Again, setting aside your religious convictions, or lack thereof, about the historical person of Jesus, what can we learn from His unique and influential storytelling? Well, first off, given that through 12 average, lower-middle class men He was able to ignite the biggest worldwide movement in human history, we can gather that He was effective. Jesus’ storytelling spoke to something foundational and central to whom His listeners were. They were real, they were honest, they were not too flashy, and they didn’t merely appeal to emotion. What He gave them was a new reality that they had never known.
That’s what compels people. The ancient Jews were living in a culture so saturated with religious talk and tradition, that Jesus’ new way of looking at things stuck out. Similarly, we live in a time and place where we are constantly bombarded with messages and stories; most of them being advertisements that take thirty seconds or less to try and sell you an idea or a product. If someone wants a story or message to get through or be unique, it might take using techniques that are counter intuitive and outside the box, but still familiar. That’s exactly what Jesus did. “Love your enemy?” Really? That isn’t exactly pleasing to the ear initially. But after being fleshed out, that sentiment appealed to Jesus’ demographic in a way that the status quo, thirty second pitch could never match.
Think about Microsoft or Nike. Both are perfect examples of modern companies using the “you have heard it said… but we tell you…” tactic. Apple changed the way we would look at computers, music, and now television and mobile devices forever. Nike changed the standard for what sportswear and athletics was and needed. Not only did they do that, but watch an ad campaign from either brand. They are not just thirty seconds. You might not even know exactly what the product is for half of the add. They aren’t fast. They have actual cinematography. They stick out. They empower the user. And they say this is for you.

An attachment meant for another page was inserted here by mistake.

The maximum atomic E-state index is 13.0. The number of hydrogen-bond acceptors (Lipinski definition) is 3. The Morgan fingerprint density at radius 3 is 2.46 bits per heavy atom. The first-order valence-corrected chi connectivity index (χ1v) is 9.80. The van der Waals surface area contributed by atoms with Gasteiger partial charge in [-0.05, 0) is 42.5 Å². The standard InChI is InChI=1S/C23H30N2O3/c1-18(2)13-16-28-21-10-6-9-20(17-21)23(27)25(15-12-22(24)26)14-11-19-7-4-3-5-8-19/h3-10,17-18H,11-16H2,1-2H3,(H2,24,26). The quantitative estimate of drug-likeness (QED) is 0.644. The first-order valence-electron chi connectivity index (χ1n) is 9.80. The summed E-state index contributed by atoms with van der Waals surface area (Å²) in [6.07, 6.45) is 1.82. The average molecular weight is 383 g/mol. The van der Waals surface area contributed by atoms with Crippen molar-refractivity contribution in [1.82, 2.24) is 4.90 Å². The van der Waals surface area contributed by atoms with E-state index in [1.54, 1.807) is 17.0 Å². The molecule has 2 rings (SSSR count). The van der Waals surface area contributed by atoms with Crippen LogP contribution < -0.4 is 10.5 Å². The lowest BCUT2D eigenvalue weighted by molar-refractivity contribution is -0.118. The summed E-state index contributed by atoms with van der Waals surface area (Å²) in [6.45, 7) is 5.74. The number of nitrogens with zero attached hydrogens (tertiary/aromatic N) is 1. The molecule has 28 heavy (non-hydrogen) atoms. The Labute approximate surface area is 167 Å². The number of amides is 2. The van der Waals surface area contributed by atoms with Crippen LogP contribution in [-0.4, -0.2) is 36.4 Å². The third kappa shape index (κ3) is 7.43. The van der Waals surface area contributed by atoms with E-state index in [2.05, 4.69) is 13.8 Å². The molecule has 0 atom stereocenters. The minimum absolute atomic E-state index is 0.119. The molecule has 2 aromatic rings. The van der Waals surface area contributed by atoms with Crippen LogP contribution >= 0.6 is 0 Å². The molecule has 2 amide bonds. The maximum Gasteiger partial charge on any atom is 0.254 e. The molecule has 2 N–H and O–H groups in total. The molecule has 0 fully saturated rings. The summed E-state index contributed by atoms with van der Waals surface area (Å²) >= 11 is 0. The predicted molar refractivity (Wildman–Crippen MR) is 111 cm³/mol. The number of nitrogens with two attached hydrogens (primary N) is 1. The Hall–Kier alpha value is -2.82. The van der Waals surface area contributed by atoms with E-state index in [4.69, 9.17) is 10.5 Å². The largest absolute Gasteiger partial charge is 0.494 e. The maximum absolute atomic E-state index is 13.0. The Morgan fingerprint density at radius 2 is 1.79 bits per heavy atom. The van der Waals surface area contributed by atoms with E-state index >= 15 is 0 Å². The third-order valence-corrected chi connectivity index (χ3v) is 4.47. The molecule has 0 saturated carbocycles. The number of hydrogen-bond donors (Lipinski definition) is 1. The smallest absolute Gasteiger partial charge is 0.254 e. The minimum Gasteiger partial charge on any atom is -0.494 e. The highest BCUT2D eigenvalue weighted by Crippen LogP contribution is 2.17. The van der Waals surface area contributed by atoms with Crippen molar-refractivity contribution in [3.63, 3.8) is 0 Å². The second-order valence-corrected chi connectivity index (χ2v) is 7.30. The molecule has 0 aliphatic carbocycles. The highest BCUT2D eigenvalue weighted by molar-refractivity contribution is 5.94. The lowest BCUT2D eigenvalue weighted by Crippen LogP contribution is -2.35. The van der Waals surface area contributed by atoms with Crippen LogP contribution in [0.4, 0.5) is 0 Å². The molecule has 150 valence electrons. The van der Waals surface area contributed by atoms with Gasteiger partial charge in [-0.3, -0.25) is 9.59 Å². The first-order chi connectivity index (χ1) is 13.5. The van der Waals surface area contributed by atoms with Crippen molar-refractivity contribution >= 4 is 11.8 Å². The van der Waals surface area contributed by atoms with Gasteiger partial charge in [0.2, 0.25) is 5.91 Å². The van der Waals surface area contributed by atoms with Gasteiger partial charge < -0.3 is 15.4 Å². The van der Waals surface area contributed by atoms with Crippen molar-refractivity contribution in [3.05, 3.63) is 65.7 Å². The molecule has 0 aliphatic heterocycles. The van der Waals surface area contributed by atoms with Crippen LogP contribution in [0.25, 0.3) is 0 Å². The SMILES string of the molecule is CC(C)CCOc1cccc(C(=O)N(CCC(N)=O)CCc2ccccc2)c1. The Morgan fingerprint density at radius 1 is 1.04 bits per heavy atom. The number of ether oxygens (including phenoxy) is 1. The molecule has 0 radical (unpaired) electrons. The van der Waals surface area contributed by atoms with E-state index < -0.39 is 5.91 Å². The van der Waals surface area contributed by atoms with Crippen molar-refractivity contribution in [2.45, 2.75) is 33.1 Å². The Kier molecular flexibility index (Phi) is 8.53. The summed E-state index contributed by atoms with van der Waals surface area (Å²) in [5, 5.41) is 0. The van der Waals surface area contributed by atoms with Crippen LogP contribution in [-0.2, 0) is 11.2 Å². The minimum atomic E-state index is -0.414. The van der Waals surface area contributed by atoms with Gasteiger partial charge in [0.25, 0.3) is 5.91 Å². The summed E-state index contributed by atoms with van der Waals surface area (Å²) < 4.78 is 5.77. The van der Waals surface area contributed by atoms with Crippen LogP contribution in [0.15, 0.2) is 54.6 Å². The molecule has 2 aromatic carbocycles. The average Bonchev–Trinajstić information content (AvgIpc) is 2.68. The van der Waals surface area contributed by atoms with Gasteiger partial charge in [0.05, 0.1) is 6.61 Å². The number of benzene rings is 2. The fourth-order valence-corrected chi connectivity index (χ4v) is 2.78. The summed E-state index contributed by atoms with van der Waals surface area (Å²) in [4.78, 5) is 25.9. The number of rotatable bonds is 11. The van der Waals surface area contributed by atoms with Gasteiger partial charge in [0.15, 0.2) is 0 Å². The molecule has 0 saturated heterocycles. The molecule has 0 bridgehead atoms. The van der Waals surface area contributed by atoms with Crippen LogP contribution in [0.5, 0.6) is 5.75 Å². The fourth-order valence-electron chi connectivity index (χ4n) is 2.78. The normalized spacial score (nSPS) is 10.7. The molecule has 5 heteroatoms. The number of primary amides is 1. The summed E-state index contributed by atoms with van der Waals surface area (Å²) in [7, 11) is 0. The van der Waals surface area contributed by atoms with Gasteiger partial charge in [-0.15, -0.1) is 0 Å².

This matters because it tells us something about humanity. Since the time that Jesus lived, people have valued realness, narrative, and true, authentic storytelling. Somewhere along the line we were taught to forget this. We’ve been given advertising and marketing for most of our lives whose strategy is, “give them some facts, make it look nice, and tell them why they need it.” That’s kind of it. But things are changing. We’re remembering the thing inside of us that values people over price tags and lives over logos. Jesus was someone who was able to embrace this aspect of people’s identities and use it to further his purpose. He wasn’t there simply to sell; He was there to connect. People saw that; they felt it. Today, when people see that, whether it is in a person or a company, it reminds them of their need for story. And they like it. We as people, and as agencies, companies, and businesses, can gain so much from looking at Jesus in this area.
Now, I don’t want to come across as saying Jesus was just a salesman or a brand like Nike and Microsoft. What I do want to do is appeal to the notion that we know how important a good story is. A good story is what motivates someone to choose this brand over that. A good story appeals to empathy and identifying with a person, cause, or even company. And, ultimately, a good story is what contributed to what is now the biggest system of faith that exists today. If you haven’t, try reading though the Gospels and pay attention to how Jesus tells stories and ignites His movement.
A good story can, quite literally, change the world.
Editor’s note: For more information about Jesus’ parables, this Wikipedia page is a great start.